Judge Susan Nelson has granted an injuction to the players in the Brady vs NFL lawsuit and lifted the lockout. The NFL immediately filed an appeal and asked for an expedited stay of the ruling by Nelson pending the results of the appeal.
These court actions essentially have us waiting until next Tuesday to see if the stay is granted. But if it isn't, the NFL will lose much of its leverage in negotiations with the players. That is because the players will be allowed to come back to work and the teams will be obligated to begin paying them any bonuses that would be due.If the appeals court refuses to issue a stay of the ruling by Judge Nelson, then she will stipulate the rules under which the two sides are to proceed when the players report for work. Nelson will be likely to simply reinstate the terms of the previous CBA rather than making separate rulings about salary caps, free agency, revenue sharing, and dozens of other issues.
For the fans, this could be interesting news since it could mean the NFL will be forced to go back to a reasonably normal business climate while the new CBA is negotiated.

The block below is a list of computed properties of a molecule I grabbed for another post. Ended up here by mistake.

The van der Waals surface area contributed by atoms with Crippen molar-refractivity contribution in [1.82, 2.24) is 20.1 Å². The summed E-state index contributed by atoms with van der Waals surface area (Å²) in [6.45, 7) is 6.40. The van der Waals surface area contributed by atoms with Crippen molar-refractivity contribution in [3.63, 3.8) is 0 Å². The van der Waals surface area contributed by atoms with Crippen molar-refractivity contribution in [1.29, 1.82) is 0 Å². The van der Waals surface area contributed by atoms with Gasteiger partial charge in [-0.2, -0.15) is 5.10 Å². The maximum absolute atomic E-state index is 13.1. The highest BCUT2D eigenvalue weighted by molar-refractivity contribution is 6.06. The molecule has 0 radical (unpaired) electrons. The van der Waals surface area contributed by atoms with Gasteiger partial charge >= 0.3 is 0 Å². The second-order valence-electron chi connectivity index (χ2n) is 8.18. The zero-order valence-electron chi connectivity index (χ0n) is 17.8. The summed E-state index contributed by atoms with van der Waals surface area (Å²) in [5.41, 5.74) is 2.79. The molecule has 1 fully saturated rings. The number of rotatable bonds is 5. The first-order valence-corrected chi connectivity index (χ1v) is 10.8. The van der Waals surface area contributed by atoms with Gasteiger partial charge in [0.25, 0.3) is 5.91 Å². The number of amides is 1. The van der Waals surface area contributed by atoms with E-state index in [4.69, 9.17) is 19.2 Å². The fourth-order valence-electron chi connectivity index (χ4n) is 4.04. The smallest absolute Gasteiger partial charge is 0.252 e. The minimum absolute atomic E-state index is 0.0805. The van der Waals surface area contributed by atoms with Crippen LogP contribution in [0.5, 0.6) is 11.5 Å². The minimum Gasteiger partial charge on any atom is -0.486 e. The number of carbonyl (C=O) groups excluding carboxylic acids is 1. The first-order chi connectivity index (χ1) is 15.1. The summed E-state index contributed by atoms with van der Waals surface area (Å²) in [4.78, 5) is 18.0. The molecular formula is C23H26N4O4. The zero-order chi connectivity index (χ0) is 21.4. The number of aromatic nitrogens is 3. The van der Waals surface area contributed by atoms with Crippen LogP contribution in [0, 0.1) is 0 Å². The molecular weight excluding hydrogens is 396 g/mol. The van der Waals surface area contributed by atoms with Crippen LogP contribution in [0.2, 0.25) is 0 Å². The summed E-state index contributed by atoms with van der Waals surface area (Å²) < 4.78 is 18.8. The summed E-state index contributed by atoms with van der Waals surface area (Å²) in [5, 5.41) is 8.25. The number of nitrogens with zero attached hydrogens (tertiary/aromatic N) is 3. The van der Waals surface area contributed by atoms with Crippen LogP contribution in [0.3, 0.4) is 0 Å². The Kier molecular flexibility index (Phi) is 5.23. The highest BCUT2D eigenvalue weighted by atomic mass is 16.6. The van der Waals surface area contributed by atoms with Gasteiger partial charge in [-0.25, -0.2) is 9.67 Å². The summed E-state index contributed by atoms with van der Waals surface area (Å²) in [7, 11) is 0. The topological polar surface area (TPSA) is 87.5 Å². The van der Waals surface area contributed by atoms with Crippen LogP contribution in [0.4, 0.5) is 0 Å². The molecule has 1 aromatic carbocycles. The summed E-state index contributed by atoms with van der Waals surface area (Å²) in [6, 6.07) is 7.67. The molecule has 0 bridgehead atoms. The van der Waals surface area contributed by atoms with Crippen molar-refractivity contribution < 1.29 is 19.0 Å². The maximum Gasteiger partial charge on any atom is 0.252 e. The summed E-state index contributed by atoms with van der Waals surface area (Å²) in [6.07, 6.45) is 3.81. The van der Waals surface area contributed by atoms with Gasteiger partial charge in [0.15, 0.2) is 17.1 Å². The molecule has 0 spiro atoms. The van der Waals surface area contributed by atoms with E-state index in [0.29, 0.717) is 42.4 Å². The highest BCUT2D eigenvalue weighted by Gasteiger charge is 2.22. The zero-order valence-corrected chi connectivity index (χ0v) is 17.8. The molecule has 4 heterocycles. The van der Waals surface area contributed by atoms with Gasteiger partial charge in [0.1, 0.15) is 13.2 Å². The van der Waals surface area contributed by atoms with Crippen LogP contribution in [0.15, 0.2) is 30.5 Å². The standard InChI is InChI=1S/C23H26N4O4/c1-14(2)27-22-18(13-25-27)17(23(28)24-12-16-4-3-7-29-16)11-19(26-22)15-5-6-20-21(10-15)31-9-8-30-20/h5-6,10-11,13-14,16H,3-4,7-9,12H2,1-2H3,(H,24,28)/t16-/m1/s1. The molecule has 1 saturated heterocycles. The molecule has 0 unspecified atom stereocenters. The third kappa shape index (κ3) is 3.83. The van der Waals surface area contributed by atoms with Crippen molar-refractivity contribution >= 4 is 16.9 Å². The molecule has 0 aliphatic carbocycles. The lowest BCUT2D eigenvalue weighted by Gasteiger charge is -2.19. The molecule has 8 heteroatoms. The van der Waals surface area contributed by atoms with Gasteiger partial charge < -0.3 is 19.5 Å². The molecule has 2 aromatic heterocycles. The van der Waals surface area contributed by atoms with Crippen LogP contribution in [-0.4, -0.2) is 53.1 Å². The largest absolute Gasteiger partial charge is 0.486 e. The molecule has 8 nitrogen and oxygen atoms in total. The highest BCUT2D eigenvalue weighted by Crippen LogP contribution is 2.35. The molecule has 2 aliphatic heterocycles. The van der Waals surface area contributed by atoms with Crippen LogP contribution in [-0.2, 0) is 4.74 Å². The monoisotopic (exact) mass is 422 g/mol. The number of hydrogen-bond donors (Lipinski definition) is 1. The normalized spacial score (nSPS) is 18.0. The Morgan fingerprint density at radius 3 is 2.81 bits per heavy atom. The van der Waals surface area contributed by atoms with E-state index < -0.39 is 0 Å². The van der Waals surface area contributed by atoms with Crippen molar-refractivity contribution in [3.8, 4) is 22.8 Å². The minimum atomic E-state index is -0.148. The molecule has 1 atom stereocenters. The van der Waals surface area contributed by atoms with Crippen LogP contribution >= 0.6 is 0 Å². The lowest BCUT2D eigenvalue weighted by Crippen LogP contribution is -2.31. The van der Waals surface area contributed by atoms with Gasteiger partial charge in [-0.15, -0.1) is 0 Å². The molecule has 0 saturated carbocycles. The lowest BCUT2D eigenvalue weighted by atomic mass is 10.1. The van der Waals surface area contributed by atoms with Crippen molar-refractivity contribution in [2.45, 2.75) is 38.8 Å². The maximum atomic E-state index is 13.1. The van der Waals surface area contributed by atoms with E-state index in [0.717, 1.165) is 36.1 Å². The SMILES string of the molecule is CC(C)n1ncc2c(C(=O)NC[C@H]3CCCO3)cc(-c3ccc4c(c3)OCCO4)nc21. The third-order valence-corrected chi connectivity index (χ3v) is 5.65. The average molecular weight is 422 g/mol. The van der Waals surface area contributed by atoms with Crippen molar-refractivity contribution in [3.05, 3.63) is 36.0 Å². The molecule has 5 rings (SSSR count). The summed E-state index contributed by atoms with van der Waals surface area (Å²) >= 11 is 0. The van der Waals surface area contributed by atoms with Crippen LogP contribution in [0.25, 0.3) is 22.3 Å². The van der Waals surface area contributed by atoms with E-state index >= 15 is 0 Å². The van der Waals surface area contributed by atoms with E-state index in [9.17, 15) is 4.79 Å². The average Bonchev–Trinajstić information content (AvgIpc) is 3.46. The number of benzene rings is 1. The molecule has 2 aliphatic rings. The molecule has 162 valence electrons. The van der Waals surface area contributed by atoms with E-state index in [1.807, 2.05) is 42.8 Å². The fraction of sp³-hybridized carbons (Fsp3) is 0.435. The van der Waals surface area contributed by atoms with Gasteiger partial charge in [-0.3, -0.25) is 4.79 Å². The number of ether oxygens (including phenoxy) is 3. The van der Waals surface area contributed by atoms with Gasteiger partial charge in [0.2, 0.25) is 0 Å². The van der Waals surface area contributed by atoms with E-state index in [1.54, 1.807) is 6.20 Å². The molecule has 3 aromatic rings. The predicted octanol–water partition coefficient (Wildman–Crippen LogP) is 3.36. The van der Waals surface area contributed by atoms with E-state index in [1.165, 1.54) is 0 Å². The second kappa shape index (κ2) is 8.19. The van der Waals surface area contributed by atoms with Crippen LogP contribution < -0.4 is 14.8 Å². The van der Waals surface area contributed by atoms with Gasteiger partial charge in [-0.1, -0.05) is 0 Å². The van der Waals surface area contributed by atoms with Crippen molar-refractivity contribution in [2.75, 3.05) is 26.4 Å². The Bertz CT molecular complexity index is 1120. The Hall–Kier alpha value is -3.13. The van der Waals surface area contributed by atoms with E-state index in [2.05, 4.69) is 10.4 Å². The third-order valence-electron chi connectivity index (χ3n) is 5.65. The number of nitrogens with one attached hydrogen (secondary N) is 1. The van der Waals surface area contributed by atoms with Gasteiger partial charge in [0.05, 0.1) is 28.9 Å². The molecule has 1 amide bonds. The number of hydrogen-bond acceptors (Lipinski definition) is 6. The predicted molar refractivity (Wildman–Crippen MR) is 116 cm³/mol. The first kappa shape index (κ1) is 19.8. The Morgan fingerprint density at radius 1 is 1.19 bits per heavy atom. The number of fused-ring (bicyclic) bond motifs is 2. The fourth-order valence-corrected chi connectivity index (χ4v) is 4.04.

I have looked at this situation a little more closely and I have discovered that one of my assumptions was wrong. Judge Nelson has no obligation to impose a set of operational rules on the NFL. If there is no stay and the lockout is lifted, it looks like we will be back to the old way of doing things from before the union. What that means, is that the owners can simply tell the players what the rules are and they will have to decide if they want to play under those conditions or not.
Frankly, I do not see how that helped the players in any way. All it means is that their litigation has essentially destroyed their players union and returned them to the owners being able to dictate the rules to them. While it removes the salary cap, that doesn't mean that teams will go crazy and give big contracts. We have already seen that during the uncapped season, most of the teams were very responsible with money. The ones that played fast and loose with the budget, like the Redskins did not fare very well.
It is going to be very int3eresting to see how this plays out, but the players might have just broken their own union. They cannot reform the union without giving the owners the ability to lock them out again. The players "trade organization" cannot operate as a union or the courts will ding them for that as well. In fact, the National Labor Relations Board still must rule on that issue. If you ask me, the players may have miscalculated here and lost more than they won.